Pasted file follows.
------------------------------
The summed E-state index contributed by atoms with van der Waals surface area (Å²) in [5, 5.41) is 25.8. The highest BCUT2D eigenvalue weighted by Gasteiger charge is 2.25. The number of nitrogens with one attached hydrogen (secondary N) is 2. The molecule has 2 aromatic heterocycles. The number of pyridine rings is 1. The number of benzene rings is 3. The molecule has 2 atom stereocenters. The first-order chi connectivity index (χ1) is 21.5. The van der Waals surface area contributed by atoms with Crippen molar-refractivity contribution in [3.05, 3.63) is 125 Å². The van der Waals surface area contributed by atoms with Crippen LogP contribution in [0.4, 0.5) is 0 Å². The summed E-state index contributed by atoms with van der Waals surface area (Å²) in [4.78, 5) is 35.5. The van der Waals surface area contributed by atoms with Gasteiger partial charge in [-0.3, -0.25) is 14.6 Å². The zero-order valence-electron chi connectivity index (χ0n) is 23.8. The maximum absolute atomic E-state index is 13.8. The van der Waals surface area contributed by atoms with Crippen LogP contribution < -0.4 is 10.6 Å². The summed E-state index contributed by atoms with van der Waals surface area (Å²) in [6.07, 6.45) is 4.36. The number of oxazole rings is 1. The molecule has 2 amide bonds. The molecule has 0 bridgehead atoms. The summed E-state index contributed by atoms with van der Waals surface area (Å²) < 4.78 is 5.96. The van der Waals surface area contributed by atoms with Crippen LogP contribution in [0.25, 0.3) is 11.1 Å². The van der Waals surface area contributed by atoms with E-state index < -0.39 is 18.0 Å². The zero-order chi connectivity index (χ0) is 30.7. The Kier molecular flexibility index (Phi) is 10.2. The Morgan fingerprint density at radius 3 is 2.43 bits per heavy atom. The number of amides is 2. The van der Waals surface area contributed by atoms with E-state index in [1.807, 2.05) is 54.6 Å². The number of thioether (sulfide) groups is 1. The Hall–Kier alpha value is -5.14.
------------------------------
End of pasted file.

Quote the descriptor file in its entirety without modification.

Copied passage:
The summed E-state index contributed by atoms with van der Waals surface area (Å²) in [5, 5.41) is 25.8. The highest BCUT2D eigenvalue weighted by Gasteiger charge is 2.25. The number of nitrogens with one attached hydrogen (secondary N) is 2. The molecule has 2 aromatic heterocycles. The number of pyridine rings is 1. The number of benzene rings is 3. The molecule has 2 atom stereocenters. The first-order chi connectivity index (χ1) is 21.5. The van der Waals surface area contributed by atoms with Crippen molar-refractivity contribution in [3.05, 3.63) is 125 Å². The van der Waals surface area contributed by atoms with Crippen LogP contribution in [0.4, 0.5) is 0 Å². The summed E-state index contributed by atoms with van der Waals surface area (Å²) in [4.78, 5) is 35.5. The van der Waals surface area contributed by atoms with Gasteiger partial charge in [-0.3, -0.25) is 14.6 Å². The zero-order valence-electron chi connectivity index (χ0n) is 23.8. The maximum absolute atomic E-state index is 13.8. The van der Waals surface area contributed by atoms with Crippen LogP contribution < -0.4 is 10.6 Å². The summed E-state index contributed by atoms with van der Waals surface area (Å²) in [6.07, 6.45) is 4.36. The number of oxazole rings is 1. The molecule has 2 amide bonds. The molecule has 0 bridgehead atoms. The summed E-state index contributed by atoms with van der Waals surface area (Å²) < 4.78 is 5.96. The van der Waals surface area contributed by atoms with Crippen LogP contribution in [0.25, 0.3) is 11.1 Å². The van der Waals surface area contributed by atoms with E-state index < -0.39 is 18.0 Å². The zero-order chi connectivity index (χ0) is 30.7. The Kier molecular flexibility index (Phi) is 10.2. The Morgan fingerprint density at radius 3 is 2.43 bits per heavy atom. The number of amides is 2. The van der Waals surface area contributed by atoms with E-state index in [1.807, 2.05) is 54.6 Å². The number of thioether (sulfide) groups is 1. The Hall–Kier alpha value is -5.14.